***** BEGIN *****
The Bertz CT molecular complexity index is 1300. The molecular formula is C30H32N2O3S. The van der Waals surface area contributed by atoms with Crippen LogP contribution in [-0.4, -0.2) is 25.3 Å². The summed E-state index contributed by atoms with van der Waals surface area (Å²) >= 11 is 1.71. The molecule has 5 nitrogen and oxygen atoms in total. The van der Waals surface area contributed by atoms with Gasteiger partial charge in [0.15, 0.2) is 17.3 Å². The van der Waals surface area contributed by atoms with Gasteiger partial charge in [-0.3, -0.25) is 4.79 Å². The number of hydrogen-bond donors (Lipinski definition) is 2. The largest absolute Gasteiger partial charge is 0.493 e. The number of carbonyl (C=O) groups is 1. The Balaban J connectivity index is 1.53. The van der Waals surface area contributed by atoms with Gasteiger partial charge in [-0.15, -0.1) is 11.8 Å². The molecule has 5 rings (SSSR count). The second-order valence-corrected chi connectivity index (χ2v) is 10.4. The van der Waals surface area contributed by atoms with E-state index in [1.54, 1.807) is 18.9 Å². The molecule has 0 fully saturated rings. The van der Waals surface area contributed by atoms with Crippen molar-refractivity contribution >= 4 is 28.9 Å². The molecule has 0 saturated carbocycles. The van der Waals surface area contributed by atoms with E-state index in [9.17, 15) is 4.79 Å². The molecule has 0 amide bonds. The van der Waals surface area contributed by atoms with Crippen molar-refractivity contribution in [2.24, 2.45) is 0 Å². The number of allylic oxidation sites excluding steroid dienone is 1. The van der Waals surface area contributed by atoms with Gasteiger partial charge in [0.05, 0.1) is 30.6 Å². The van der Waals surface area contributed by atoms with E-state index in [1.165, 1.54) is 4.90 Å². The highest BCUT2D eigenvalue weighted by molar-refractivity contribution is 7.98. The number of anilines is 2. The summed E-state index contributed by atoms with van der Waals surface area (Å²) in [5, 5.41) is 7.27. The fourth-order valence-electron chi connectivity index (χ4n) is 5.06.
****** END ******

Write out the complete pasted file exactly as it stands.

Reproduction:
The Bertz CT molecular complexity index is 1300. The molecular formula is C30H32N2O3S. The van der Waals surface area contributed by atoms with Crippen LogP contribution in [-0.4, -0.2) is 25.3 Å². The summed E-state index contributed by atoms with van der Waals surface area (Å²) >= 11 is 1.71. The molecule has 5 nitrogen and oxygen atoms in total. The van der Waals surface area contributed by atoms with Gasteiger partial charge in [0.15, 0.2) is 17.3 Å². The van der Waals surface area contributed by atoms with Gasteiger partial charge in [-0.3, -0.25) is 4.79 Å². The number of hydrogen-bond donors (Lipinski definition) is 2. The largest absolute Gasteiger partial charge is 0.493 e. The number of carbonyl (C=O) groups is 1. The Balaban J connectivity index is 1.53. The van der Waals surface area contributed by atoms with Gasteiger partial charge in [-0.15, -0.1) is 11.8 Å². The molecule has 5 rings (SSSR count). The second-order valence-corrected chi connectivity index (χ2v) is 10.4. The van der Waals surface area contributed by atoms with E-state index in [1.54, 1.807) is 18.9 Å². The molecule has 0 fully saturated rings. The van der Waals surface area contributed by atoms with Crippen molar-refractivity contribution >= 4 is 28.9 Å². The molecule has 0 saturated carbocycles. The van der Waals surface area contributed by atoms with E-state index in [9.17, 15) is 4.79 Å². The molecule has 0 amide bonds. The van der Waals surface area contributed by atoms with Crippen molar-refractivity contribution in [2.24, 2.45) is 0 Å². The number of allylic oxidation sites excluding steroid dienone is 1. The van der Waals surface area contributed by atoms with Gasteiger partial charge in [0.05, 0.1) is 30.6 Å². The van der Waals surface area contributed by atoms with E-state index in [1.165, 1.54) is 4.90 Å². The highest BCUT2D eigenvalue weighted by molar-refractivity contribution is 7.98. The number of anilines is 2. The summed E-state index contributed by atoms with van der Waals surface area (Å²) in [5, 5.41) is 7.27. The fourth-order valence-electron chi connectivity index (χ4n) is 5.06.